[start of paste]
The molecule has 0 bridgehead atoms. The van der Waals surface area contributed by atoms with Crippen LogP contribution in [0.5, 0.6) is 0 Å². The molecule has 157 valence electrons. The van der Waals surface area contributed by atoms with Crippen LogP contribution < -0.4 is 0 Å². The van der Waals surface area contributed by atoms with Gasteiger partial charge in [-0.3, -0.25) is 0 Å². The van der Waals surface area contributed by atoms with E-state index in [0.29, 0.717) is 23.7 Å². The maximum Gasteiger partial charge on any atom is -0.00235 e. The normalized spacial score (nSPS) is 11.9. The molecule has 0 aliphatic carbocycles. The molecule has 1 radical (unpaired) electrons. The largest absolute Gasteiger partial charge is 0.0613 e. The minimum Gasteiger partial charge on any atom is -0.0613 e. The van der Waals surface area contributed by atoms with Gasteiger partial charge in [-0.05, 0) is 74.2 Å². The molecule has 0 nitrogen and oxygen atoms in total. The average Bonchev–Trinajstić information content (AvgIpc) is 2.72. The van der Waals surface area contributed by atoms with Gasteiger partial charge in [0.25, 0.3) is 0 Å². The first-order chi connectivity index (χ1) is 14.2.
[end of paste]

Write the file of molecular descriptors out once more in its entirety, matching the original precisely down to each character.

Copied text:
The molecule has 0 bridgehead atoms. The van der Waals surface area contributed by atoms with Crippen LogP contribution in [0.5, 0.6) is 0 Å². The molecule has 157 valence electrons. The van der Waals surface area contributed by atoms with Crippen LogP contribution < -0.4 is 0 Å². The van der Waals surface area contributed by atoms with Gasteiger partial charge in [-0.3, -0.25) is 0 Å². The van der Waals surface area contributed by atoms with E-state index in [0.29, 0.717) is 23.7 Å². The maximum Gasteiger partial charge on any atom is -0.00235 e. The normalized spacial score (nSPS) is 11.9. The molecule has 0 aliphatic carbocycles. The molecule has 1 radical (unpaired) electrons. The largest absolute Gasteiger partial charge is 0.0613 e. The minimum Gasteiger partial charge on any atom is -0.0613 e. The van der Waals surface area contributed by atoms with Gasteiger partial charge in [-0.05, 0) is 74.2 Å². The molecule has 0 nitrogen and oxygen atoms in total. The average Bonchev–Trinajstić information content (AvgIpc) is 2.72. The van der Waals surface area contributed by atoms with Gasteiger partial charge in [0.25, 0.3) is 0 Å². The first-order chi connectivity index (χ1) is 14.2.